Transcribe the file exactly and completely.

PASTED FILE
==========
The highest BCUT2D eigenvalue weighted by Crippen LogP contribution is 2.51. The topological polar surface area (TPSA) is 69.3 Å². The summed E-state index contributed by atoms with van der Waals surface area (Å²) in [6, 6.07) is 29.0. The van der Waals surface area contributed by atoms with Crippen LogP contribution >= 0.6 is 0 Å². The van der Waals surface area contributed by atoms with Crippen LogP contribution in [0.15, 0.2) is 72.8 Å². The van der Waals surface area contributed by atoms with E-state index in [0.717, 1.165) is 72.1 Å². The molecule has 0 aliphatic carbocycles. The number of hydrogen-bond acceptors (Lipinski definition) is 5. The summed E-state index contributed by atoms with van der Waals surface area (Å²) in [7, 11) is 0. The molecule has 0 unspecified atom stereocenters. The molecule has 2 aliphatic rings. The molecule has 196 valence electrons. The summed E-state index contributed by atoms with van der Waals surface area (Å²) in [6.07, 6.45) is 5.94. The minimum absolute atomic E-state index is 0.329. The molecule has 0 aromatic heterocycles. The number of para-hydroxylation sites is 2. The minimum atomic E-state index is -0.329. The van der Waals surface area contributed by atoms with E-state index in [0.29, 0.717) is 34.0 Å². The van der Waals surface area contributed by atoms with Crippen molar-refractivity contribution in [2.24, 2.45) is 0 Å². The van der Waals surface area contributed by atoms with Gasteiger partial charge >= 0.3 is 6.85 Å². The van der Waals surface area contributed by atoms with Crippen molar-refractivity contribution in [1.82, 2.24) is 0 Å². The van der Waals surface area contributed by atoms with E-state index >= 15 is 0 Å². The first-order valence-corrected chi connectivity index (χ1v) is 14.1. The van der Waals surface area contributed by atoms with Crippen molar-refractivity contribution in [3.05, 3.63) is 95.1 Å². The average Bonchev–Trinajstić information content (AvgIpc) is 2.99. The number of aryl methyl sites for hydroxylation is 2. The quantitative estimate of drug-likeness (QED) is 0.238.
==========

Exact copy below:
The highest BCUT2D eigenvalue weighted by Crippen LogP contribution is 2.51. The topological polar surface area (TPSA) is 69.3 Å². The summed E-state index contributed by atoms with van der Waals surface area (Å²) in [6, 6.07) is 29.0. The van der Waals surface area contributed by atoms with Crippen LogP contribution >= 0.6 is 0 Å². The van der Waals surface area contributed by atoms with Crippen LogP contribution in [0.15, 0.2) is 72.8 Å². The van der Waals surface area contributed by atoms with E-state index in [0.717, 1.165) is 72.1 Å². The molecule has 0 aliphatic carbocycles. The number of hydrogen-bond acceptors (Lipinski definition) is 5. The summed E-state index contributed by atoms with van der Waals surface area (Å²) in [7, 11) is 0. The molecule has 0 unspecified atom stereocenters. The molecule has 2 aliphatic rings. The molecule has 196 valence electrons. The summed E-state index contributed by atoms with van der Waals surface area (Å²) in [6.07, 6.45) is 5.94. The minimum absolute atomic E-state index is 0.329. The molecule has 0 aromatic heterocycles. The number of para-hydroxylation sites is 2. The minimum atomic E-state index is -0.329. The van der Waals surface area contributed by atoms with E-state index in [0.29, 0.717) is 34.0 Å². The van der Waals surface area contributed by atoms with Crippen molar-refractivity contribution in [2.24, 2.45) is 0 Å². The van der Waals surface area contributed by atoms with Gasteiger partial charge >= 0.3 is 6.85 Å². The van der Waals surface area contributed by atoms with Crippen molar-refractivity contribution in [1.82, 2.24) is 0 Å². The van der Waals surface area contributed by atoms with E-state index >= 15 is 0 Å². The first-order valence-corrected chi connectivity index (χ1v) is 14.1. The van der Waals surface area contributed by atoms with Crippen molar-refractivity contribution in [3.05, 3.63) is 95.1 Å². The average Bonchev–Trinajstić information content (AvgIpc) is 2.99. The number of aryl methyl sites for hydroxylation is 2. The quantitative estimate of drug-likeness (QED) is 0.238.